Soldiers first force their way on stage through huge wobbly intestines, then the empty body cavity becomes a nightclub in which amongst other things, the dancers do a hilarious skit on Michael Jackson’s Thriller video.

Making this whole thing work to such stunning dramatic effect is an amazing achievement, and this production is worth seeing just for that. At least part of the joy of Opera is the sense of spectacle and this is indeed spectacular.

But I think it’s also important not to let the scenery and staging overshadow the rest of the work too. Although its critical reception has been very mixed, I thought Le Grand Macabre was absolutely superb. My companions thought it was a blast too.

For a start, it is hilariously funny (although quite rude and sexually explicit). Part of the humour is crudely lavatorial: there’s a sequence where two characters have a obscene name-calling contest which would have schoolboys chuckling with glee, and the whole show abounds with knob jokes and scatological remarks. However, there’s another level to the humour that derives from references to other composers and operas. My musical vocabulary isn’t that wide, but I definitely spotted irreverent quotes from Monteverdi, Beethoven, and Wagner. The final scene of the opera – a kind of epilogue for which all the principals return to the stage  and sing sanctimonious platitudes to the audience – just has to be a pisstake of the ending of Mozart’s Don Giovanni. The designers of the Opera also took a cue from the nature of the music, to make lots of visual jokes on stage. I’ve already mentioned the Michael Jackson reference – which was great – but there’s also more than a nod in the direction of Ridley Scott.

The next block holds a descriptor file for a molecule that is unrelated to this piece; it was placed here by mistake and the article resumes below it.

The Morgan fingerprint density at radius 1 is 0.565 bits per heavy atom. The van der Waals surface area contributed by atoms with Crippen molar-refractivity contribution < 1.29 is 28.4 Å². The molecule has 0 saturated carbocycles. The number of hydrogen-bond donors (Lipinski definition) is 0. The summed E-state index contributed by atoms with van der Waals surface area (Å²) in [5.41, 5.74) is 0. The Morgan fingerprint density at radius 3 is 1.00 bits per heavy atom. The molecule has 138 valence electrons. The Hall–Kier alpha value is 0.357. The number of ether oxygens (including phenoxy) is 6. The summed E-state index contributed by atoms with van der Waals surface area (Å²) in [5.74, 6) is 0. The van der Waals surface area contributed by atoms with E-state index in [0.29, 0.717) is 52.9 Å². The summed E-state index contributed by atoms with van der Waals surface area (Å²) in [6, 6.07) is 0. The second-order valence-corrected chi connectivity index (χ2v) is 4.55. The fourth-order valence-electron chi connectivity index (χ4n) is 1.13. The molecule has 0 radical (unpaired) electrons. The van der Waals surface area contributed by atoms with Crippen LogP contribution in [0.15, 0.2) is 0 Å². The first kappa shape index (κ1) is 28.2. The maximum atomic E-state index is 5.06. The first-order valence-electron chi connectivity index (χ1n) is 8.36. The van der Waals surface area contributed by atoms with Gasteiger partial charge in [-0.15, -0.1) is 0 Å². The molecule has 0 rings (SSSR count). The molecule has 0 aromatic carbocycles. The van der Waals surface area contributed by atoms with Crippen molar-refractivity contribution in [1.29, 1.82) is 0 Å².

Don’t get the impression that this is just a kind of pastiche. Ligeti does  borrow ideas from elsewhere but there’s also a lot of his own uniquely quirky musical material in it too. From the Dress Circle we could see the orchestra pit filled with peculiar bits and pieces: sledge hammers, whistles, air raid sirens and the like. But there are passages with a fairly conventional orchestration that are just as  innovative as those for which the funny instruments and special effects are needed. I didn’t know much about Ligeti’s music before this performance, but I’m definitely going to listen to more of his work in the future.

So there we are then. My second Opera in two days, and both of them were superb. Le Grande Macabre, played to a full house at the Coliseum, and Friday’s Wozzeck were greeted with enthusiastic applause. I’m heartened that it’s not only La Traviata that bring people to the Opera. However, that’s all the Opera I’ll be seeing and writing about until mid-November.  Until then no doubt I’ll be returning to the real Bruegelland of UK science funding…